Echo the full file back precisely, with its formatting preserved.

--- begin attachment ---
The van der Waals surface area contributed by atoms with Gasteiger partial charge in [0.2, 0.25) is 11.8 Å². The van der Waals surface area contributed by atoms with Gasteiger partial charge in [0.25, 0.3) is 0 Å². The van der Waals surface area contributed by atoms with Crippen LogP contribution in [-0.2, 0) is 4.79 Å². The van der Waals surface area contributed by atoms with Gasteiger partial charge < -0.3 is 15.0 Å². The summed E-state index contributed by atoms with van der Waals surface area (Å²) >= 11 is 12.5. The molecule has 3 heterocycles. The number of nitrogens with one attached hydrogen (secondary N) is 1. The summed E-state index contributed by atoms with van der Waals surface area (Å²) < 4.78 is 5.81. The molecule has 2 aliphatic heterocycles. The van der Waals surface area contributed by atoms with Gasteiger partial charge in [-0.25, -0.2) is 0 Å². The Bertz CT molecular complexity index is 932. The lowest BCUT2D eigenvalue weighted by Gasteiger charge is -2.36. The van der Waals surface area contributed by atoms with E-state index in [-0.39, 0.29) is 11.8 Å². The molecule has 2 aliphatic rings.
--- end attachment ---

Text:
The van der Waals surface area contributed by atoms with Gasteiger partial charge in [0.2, 0.25) is 11.8 Å². The van der Waals surface area contributed by atoms with Gasteiger partial charge in [0.25, 0.3) is 0 Å². The van der Waals surface area contributed by atoms with Crippen LogP contribution in [-0.2, 0) is 4.79 Å². The van der Waals surface area contributed by atoms with Gasteiger partial charge < -0.3 is 15.0 Å². The summed E-state index contributed by atoms with van der Waals surface area (Å²) >= 11 is 12.5. The molecule has 3 heterocycles. The number of nitrogens with one attached hydrogen (secondary N) is 1. The summed E-state index contributed by atoms with van der Waals surface area (Å²) < 4.78 is 5.81. The molecule has 2 aliphatic heterocycles. The van der Waals surface area contributed by atoms with Gasteiger partial charge in [-0.25, -0.2) is 0 Å². The Bertz CT molecular complexity index is 932. The lowest BCUT2D eigenvalue weighted by Gasteiger charge is -2.36. The van der Waals surface area contributed by atoms with E-state index in [-0.39, 0.29) is 11.8 Å². The molecule has 2 aliphatic rings.